Are Errors Inevitable??
Huge Price Paid for Stupid, Careless Medical Error | Tortdeform
Lots of discussion of the sad case of the mixed up laboratory specimens and Darrie Eason having the unnecessary double mastectomy.
One comment (from a reader of the blog I linked to above) said:
“IN ADDITION, to put things in perspective, THERE IS NOTHING ANYONE CAN DO TO AVOID MISTAKES. Every lab, hospital, treatment center has protocols to ensure patient safety. However, there is nothing anyone one can do (Except GOD himself) to stop any lab tech from making mistakes. Training, supervision is important but ultimately, even ALBERT EINSTEIN himself, if careless, could do a mistake.”
Wow, I couldn't disagree with that statement strongly enough. Nothing we can do? That's the mindset that allows errors to happen, that they're inevitable. That's a dangerous mentality, whether it comes to hospitals, airplanes, or assembly lines. I hope quoted mentality isn't that common in the general public – or your organization. How prevalent do you think that mindset is?? Click “comments” to let us know.
It's hardly playing God, if you will, to try to prevent human error mistakes. The Lean approach and the Toyota Way recognize that humans are indeed human. We DO make errors. Hoping for the best (or praying) isn't any better of a strategy than would be telling people to “be careful.” We have momentary lapses, even the best of us.
I keep thinking back to Dr. Atul Gawande, in his book “Complications: A Surgeon's Notes on an Imperfect Science,” who made the case that he worries about the good doctors making mistakes on their bad days. The bad doctors get drummed out of the system (maybe not soon enough). But, any of us (yes, even Einstein) are capable of errors.
Using true Error Proofing methods is good for the customer (or patient, depending on the setting) and it's also good for the doctors and the hospital employees. Nobody WANTS to make a mistake. We're trying to protect them so one bad day doesn't ruin their career or their life (yet alone patients like Darrie Eason).
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You are exactly right. Error proofing is great. It is so satisfying to make a process systemically either mistake proof (in some specific way) or make it less likely for mistakes to happen.
I agree with both of you. The whole point of error proofing is to prevent mistakes. Can it completely eliminate the possibility of mistakes? Of course not. But it can certainly substantially reduce the possibility, which in this specific case, IMHO, would have eliminated the suffering of these two patients.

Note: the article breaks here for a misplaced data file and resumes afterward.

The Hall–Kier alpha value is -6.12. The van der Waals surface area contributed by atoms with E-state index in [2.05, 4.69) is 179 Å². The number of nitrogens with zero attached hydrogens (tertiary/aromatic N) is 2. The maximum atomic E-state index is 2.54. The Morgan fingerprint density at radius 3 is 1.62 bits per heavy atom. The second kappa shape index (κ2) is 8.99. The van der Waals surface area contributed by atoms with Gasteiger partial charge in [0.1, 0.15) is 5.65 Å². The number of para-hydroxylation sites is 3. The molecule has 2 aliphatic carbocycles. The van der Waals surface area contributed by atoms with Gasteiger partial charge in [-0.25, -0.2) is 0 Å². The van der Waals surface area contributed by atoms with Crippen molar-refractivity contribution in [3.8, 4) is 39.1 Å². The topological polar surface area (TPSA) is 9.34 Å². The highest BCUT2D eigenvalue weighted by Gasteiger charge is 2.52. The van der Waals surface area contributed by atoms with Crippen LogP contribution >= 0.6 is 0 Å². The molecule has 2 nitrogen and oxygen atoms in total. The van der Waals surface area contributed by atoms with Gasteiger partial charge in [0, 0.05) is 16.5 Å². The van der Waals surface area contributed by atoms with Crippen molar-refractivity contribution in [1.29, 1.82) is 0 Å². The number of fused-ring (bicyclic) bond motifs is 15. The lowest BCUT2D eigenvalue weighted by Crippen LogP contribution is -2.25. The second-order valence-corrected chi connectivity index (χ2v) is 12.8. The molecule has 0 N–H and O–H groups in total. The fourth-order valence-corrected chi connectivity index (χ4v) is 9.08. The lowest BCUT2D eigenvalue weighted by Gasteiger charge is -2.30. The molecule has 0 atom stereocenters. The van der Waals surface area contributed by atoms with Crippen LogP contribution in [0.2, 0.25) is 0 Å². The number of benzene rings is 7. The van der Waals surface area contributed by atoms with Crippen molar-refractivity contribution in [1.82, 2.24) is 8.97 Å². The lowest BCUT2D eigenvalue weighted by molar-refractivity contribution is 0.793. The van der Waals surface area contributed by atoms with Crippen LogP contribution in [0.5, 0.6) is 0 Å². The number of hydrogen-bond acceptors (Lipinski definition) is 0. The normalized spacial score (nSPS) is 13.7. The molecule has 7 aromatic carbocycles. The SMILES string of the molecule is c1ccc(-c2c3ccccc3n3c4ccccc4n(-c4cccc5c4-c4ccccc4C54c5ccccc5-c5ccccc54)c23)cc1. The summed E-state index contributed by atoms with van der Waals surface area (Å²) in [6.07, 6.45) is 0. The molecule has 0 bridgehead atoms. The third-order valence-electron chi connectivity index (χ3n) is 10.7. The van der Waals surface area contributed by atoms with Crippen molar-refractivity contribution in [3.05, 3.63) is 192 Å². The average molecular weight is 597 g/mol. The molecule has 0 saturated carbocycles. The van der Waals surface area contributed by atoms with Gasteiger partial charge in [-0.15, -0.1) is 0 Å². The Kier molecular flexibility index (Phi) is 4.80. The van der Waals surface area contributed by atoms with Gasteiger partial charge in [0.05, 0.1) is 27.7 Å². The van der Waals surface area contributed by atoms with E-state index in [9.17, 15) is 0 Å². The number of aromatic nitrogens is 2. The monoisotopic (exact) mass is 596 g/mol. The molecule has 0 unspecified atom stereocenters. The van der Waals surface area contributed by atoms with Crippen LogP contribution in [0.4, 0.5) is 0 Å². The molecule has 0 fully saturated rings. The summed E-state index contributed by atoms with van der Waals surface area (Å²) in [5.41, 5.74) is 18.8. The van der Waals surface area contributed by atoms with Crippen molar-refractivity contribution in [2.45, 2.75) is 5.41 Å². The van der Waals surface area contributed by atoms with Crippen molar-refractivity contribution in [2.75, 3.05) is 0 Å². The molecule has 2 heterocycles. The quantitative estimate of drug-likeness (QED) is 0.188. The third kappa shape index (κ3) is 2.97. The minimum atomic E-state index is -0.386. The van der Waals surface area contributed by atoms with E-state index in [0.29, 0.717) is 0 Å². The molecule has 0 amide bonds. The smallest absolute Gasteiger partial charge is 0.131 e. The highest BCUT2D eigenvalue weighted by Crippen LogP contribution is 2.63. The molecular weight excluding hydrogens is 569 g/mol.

Error-proofing, don’t forget, also entails the 5 why’s to remove the chance of REPEAT defects. I think that is the most significant point missed by the commenter.
How many times has this happened, at least twice, if I remember Mark’s first post? If the ‘business’ of healthcare shared knowledge and ideas, AND followed Lean principles, this mistake could have been error-proofed after the first problem. That could have saved at least two other people from experiencing the same defect (I don’t mean to generalize the ‘defect’ – no disrespect).
That is why mediums to share ideas, across any (all) industries are so valuable. Issues in Healthcare are as real and defineable as in Manufacturing (if you disagree, read the Q&A with Dr. Bahri!)
Mark, I have been involved, peripherally, in an incident with a health care provider where a patient died. This happened due to a catalogue of errors / mistakes but in more than 5 years this is the only occasion on which someone has died. This is a single death in more than 6 million separate events. Obviously inquests took place, remedial actions were put in place to prevent those errors or similar ones from occuring again, but statistically nothing at all could possibly prevent a event similar to this from occuring. If you want to read something incredibly interesting about this type of event there is a book called Deep Survival: Who live, Who Dies and Why by Laurence Gonzales.
At the end of the day you can mistake proof and attempt to prevent errors but in some instances the only way that you find the weakness in a system is for the system to catastophically break down perhaps leading to a death. Its only once this happens that a weakness becomes identifiable and a Poke Yoke put in place. I am sure that No One could have predicted that one outcome of their current process would lead to a woman having a double mastectomy and to think that the operation resulted as the result of a single error or a small series of errors is probably underestimating the complexity and number of things that would have to go wrong in order for that to happen.
I am not being anti-lean, you know me, but one of the principles of Lean is that when a issue is identified a root cause analysis is done and a mistake proofing element put in place. Its difficult to do this before the mistake happens and in this particular case the mistake was a double mastectomy.
To the last commenter, I disagree whole heartedly. This type of mixup absolutely could have been identified previously as a risk and a failure mode. This type of error HAS happened before many times at other hospitals. Who cares if it’s one out of 6 million, it’s not like this case was a new failure mode.
I agree that sometimes something completely new can happen, but I think you’re wrong in this case. Knowing labs, this defect could have been anticipated.
Oh, and additionally, I’d like to know exactly what remedial and preventative measures were put in place, other than getting rid of the person who made the error. What proactively remedial steps were taken at all of the other hospitals that batch specimens??
Have you seen the article by Simon Dodds a surgeon with the NHS in the UK on using Lean to reduce errors and improve patient care? http://www.leanhealthcareservices.com/newsletter.html